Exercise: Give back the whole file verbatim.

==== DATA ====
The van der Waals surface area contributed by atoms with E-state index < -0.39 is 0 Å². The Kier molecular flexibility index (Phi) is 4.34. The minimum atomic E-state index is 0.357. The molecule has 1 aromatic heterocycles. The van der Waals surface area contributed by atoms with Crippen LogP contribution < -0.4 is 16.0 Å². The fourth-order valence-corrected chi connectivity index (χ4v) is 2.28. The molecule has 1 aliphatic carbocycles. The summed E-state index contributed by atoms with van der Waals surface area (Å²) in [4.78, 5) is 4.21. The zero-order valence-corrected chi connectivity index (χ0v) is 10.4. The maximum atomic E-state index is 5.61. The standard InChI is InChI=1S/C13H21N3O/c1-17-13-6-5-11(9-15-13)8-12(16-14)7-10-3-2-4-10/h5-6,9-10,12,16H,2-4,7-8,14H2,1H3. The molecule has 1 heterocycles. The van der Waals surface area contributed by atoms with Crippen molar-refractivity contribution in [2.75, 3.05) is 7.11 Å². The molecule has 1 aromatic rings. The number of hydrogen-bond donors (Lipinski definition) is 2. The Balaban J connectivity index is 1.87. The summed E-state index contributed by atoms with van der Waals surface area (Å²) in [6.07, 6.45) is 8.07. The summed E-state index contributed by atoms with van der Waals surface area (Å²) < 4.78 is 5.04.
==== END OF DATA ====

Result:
The van der Waals surface area contributed by atoms with E-state index < -0.39 is 0 Å². The Kier molecular flexibility index (Phi) is 4.34. The minimum atomic E-state index is 0.357. The molecule has 1 aromatic heterocycles. The van der Waals surface area contributed by atoms with Crippen LogP contribution < -0.4 is 16.0 Å². The fourth-order valence-corrected chi connectivity index (χ4v) is 2.28. The molecule has 1 aliphatic carbocycles. The summed E-state index contributed by atoms with van der Waals surface area (Å²) in [4.78, 5) is 4.21. The zero-order valence-corrected chi connectivity index (χ0v) is 10.4. The maximum atomic E-state index is 5.61. The standard InChI is InChI=1S/C13H21N3O/c1-17-13-6-5-11(9-15-13)8-12(16-14)7-10-3-2-4-10/h5-6,9-10,12,16H,2-4,7-8,14H2,1H3. The molecule has 1 heterocycles. The van der Waals surface area contributed by atoms with Crippen molar-refractivity contribution in [2.75, 3.05) is 7.11 Å². The molecule has 1 aromatic rings. The number of hydrogen-bond donors (Lipinski definition) is 2. The Balaban J connectivity index is 1.87. The summed E-state index contributed by atoms with van der Waals surface area (Å²) in [6.07, 6.45) is 8.07. The summed E-state index contributed by atoms with van der Waals surface area (Å²) < 4.78 is 5.04.